Stanley Bing

The best advice I never took

Buy high, sell low, that's me. I'd like to change the pattern, but I don't know how.

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(Fortune Magazine) -- One of the great tragedies of life is that when we really need advice, we're unlikely to listen to it. When we are young and clueless, people give us the benefit of their wisdom, and we sneeze at it. Later, when we finally see that what we do not know exceeds that which we do, we're already too calcified in our opinions to heed the answers that are blowing in the wind. Thus we go our own way, sometimes staying on the right road, sometimes toddling off merrily into the ditch.

Oh, if only we had listened to the many smart things that have been offered to us over the years! Or maybe not. Let's look at the record.

Eat your vegetables. I never took this advice until recently, and now it's almost too late. It turns out that vegetables are not all that bad. They're tasty, and good for you too! I find them best enjoyed after two jumbo martinis. They are delicious raw and dipped in bleu cheese, or immersed in flavored bread crumbs and deep-fried in olive oil.

Study your math, you'll need it later on. Boy, did I think this one was a honker! Now look at me. I don't know a differential from a derivative! Don't think that doesn't come up and tweeze my winkle when we're doing numbers at the end of each quarter. The Comptroller looks at me holding that spreadsheet upside down and just rolls his eyeballs skyward. I can't even tell you at what angle, because I never did well in trig.

Don't get so serious

Don't get so serious about that girl. This one hit me in my teens. I didn't listen. Debbie broke my ticker, both ventricles. This made me bitter. Later on I used that bitterness to propel myself into a business career. Had I not become such a hard-hearted S.O.B. due to this emotional reversal early in life, I might have become a farmer or a traveling mummer, as I believe God intended for me. Now I'm here for the duration, with limited returns, depending on when you talk with me. Today is not so good. I blame Debbie.

Don't buy that car! My whole life, I've gotten the wrong car because I listened to what people told me and did the exact opposite.

In my 20s, I purchased a well-worn MGB convertible. It was about the size of a St. Bernard and came with a roll bar and a cloth top. "Don't get it!" my mother said. She was right. The first day I owned it, the choke came off in my hand as I pulled it out. The following week it would no longer drive in reverse. All told, I was able to drive it only three times between fix-ups. I sold it to some other doofus for chump change.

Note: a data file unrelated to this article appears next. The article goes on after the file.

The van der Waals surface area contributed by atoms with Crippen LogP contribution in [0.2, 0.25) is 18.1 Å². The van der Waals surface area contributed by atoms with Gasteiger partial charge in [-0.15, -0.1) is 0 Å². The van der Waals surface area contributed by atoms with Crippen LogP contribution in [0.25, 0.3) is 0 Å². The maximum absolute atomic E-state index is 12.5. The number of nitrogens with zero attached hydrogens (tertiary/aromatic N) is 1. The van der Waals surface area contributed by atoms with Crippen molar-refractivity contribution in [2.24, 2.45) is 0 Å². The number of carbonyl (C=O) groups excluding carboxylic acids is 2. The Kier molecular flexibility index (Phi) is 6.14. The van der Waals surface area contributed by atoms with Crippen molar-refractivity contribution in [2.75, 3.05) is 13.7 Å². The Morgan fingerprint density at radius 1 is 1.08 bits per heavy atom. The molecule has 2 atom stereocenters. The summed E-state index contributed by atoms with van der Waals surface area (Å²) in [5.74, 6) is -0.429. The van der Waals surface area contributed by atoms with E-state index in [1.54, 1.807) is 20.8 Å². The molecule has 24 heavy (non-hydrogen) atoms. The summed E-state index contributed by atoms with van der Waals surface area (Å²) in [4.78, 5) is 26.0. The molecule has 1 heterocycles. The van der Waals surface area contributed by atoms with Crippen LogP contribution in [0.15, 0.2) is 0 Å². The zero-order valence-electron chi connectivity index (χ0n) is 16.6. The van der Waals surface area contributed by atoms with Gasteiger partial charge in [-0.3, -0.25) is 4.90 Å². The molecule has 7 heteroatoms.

More recently, I did not listen to the advice of those who told me not to get a big gas guzzler that would give me less than ten miles per gallon. I bought it anyhow. When the cost of weekly gasoline approached $150, I sold it to some other doofus for chump change.

Commingling of equals

Don't believe anything anybody tells you during a merger. Wise men and women have told me this time and time again. The news comes that we'll be accomplishing some kind of wacky "commingling of equals," and I'm excited about all the wonderful value creation that's going to go on ... and then these nattering nabobs of negativism start advising me that all my friends, relatives, and pets are going to be dumped in the new world order. "Nonsense!" say I. "The senior managements of both entities promise this is going to be a boon for us all!" About six minutes later, everybody I know is liquefied and fed to the worms.

Don't take that ARM. Okay, people said I shouldn't, but they threw in a toaster.

Buy low and sell high. This is a genuine stumper for me, and somewhat different. Since I was a tot in the fiduciary establishment, I have tried to take this guidance and failed. It's one thing to get a good recommendation and ignore it, as is my wont. It's another to have every intention of complying and still fall short. At every turn, I have bought high and sold low, for some reason. I'd like to change my pattern here. I just don't know how.

Any advice? Believe me, I'll take it!

Stanley Bing's new book, "Executricks, or How to Retire While You're Still Working" (Collins), will be published in June.  To top of page

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